We enjoyed studying Ancient Greece so much and I thought it would be helpful to have a compilation of all of the wonderful books we used during this block. I covered Ancient Greek in a six-week block, with three weeks focused exclusively on Greek myths and the next three weeks focused on history. There are some Waldorf folks who say we should only study ancient myths in fifth grade and not study actual history until after the child turns 12, but – for our family – studying ancient history has been a fabulous match for our 11-year-old child.
The primary source I used for the Greek myths was D’Aulaires Book of Greek Myths. I used their Norse Myths book and was very happy with it, so it made sense to continue with this one. The illustrations are fabulous and great inspiration for main lesson book drawings. If your child is familiar with Greek Myths from a compilation for children (as my child was) I think you’ll find these versions to be much meatier and complex.
Black Ships Before Troy – This book is a retelling of the Iliad by Rosemary Sutcliff. We haven’t finished it yet but we’re enjoying it! I also have Wanderings of Odysseus by the same author but my kiddo will likely read this on her own because we ran out of time.
Mary Pope Osborne (the author of The Magic Tree House series) wrote a series of books based on Greek Myths. The first one is called Tales of the Odyssey. These are sitting in her to-be-read stack but I wanted to mention them. I think they would likely be repetitive if one had already read the Sutcliff books above, but I know my kiddo likes revisiting familiar stories in a new format.
Percy Jackson! I saved these books for after our three weeks with the myths was complete because they reference them and I wanted to be sure my kiddo had a solid foundation first. She completely devoured the first two and I need to get more.
My 11-year-old also really enjoyed the graphic novels about different Greek gods by George O’Connor. She read these on her own.
Another fun resource for Greek Myths is the CD from Jim Weiss. This has been a fun thing for her to listen to during our afternoon quiet time.
I used History Quest: Early Times as the ‘spine’ for our Greeky history study. There are three chapters in the book about Greece. One covers the Minoans and Mycenaeans, one covers early Greece and one covers Classical Greece. Then I also used the chapter on the Macedonian Empire because that neatly dovetails into the end of Greece.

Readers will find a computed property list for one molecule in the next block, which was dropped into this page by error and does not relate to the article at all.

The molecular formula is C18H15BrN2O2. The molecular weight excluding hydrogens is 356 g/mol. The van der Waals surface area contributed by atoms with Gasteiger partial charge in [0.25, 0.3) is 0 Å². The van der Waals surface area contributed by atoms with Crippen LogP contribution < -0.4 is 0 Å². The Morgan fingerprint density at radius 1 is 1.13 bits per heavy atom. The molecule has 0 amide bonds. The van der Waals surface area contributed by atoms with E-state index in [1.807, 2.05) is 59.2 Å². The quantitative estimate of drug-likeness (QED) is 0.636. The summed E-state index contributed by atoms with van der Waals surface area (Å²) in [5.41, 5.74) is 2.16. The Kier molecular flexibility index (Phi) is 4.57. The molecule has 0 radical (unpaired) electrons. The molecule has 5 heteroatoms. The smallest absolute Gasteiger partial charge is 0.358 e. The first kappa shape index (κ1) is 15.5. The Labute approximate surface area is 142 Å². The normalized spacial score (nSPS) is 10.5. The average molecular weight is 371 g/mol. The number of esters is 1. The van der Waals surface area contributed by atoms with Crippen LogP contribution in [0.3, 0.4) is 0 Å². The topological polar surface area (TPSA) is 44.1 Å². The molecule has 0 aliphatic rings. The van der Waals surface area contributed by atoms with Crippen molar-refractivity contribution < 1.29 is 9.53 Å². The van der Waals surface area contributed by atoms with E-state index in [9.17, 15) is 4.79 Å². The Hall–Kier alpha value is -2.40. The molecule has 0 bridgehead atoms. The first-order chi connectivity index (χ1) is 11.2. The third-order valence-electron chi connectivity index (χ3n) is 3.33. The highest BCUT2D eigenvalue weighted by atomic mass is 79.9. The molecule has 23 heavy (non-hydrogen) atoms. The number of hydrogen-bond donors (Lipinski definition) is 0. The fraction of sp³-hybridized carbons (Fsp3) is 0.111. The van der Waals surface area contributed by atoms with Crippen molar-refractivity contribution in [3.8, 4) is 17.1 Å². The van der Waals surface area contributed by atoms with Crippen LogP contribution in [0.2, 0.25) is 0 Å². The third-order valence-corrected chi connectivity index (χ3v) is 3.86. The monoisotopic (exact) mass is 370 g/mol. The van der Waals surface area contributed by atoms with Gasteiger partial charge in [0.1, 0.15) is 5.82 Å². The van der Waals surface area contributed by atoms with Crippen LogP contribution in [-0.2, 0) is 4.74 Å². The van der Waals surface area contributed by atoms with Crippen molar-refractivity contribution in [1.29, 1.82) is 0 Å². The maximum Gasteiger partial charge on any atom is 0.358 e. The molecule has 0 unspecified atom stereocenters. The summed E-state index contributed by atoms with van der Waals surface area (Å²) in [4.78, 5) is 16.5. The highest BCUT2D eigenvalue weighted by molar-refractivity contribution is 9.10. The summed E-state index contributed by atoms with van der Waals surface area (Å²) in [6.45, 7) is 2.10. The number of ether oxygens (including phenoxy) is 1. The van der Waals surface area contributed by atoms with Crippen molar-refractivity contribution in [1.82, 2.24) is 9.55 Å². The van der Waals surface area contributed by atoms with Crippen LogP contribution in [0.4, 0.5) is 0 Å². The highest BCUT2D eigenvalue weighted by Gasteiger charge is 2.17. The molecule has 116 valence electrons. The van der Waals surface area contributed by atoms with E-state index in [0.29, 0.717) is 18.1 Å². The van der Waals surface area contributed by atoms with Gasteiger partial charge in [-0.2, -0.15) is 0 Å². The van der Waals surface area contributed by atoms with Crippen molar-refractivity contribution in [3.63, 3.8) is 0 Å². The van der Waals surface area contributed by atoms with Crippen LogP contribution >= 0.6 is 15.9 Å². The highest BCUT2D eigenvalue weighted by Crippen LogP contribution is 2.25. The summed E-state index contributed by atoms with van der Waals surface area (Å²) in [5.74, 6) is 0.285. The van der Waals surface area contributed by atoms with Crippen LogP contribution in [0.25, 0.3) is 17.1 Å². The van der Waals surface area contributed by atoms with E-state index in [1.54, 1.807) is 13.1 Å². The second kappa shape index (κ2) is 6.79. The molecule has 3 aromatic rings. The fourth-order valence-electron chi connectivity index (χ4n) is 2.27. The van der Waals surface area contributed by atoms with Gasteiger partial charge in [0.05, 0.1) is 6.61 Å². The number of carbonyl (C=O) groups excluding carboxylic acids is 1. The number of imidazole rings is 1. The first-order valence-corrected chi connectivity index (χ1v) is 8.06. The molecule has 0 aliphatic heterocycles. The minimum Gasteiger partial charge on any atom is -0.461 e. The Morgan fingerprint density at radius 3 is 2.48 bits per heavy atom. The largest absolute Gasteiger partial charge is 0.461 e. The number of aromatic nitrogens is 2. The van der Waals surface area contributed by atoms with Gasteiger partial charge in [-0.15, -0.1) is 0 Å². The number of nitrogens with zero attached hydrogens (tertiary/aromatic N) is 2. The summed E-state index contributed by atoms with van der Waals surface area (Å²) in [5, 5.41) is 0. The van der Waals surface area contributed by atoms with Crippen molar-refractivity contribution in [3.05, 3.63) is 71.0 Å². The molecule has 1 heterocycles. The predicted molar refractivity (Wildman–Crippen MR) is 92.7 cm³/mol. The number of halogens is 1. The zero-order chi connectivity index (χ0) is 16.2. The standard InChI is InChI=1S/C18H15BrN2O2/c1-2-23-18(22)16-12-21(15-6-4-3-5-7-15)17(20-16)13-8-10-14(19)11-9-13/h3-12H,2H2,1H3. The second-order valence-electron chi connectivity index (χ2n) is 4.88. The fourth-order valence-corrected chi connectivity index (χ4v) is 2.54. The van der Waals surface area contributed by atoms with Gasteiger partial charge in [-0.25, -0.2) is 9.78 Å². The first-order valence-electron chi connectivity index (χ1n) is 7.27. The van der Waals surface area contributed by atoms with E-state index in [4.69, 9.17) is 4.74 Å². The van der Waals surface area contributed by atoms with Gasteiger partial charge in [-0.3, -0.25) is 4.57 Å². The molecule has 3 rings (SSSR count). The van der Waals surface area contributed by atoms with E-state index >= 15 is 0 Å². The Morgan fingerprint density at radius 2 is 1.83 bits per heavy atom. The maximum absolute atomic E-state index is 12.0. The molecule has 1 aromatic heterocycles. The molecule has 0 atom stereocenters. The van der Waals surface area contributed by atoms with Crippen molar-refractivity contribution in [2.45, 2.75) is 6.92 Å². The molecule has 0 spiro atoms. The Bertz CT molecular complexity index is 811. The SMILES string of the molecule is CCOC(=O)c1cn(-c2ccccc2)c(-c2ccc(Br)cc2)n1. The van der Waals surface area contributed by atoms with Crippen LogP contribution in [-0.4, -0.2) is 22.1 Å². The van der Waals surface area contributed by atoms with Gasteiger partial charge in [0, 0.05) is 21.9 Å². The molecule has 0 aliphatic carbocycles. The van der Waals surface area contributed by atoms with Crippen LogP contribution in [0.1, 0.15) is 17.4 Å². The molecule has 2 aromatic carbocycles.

I found the Usborne Encyclopedia of World History to be really helpful for this block, along with The Ultimate Visual Guide: Ancient and Medieval World.
We had fun reading What’s Your Angle, Pythagoras? and that had a nice tie-in to all the geometry in fifth grade.
I assigned my fifth grader a persuasive essay for this block, which I described in this post. To learn more about what it would have been like to grow up in Ancient Athens and Sparta, I had her read these three books:
These don’t have the most appealing illustrations (for me, anyway) but they are amazingly packed full of facts:
My kiddo really loved learning about Alexander the Great so I bought her I’m the Great Horse, which is a story written from the perspective of Bucephalas, his horse. She hasn’t read it yet, but I think she’s going to love it. There are always more books than we can fit into a block and I think it’s fun to revisit favorite subjects in summer reading.
I love to bring food into our history / geography studies and I recently found the British Museum Cookbook, which has a full chapter of recipes from Ancient Greece. This is an amazing resource for homeschoolers by the way! There are chapters for Rome, the Middle Ages, Imperial China and more.
We did a lot of art for this block, mostly in the form of main lesson book illustrations, but this art kit for painting an ancient Greek drinking vessel was a nice way to change things up.
That’s it! You definitely don’t need all these resources to teach Ancient Greece, but I have a tendency to invest in a lot of resources when a subject really resonates with my child. I hope these are helpful to you and I’d love to hear if you end up using them!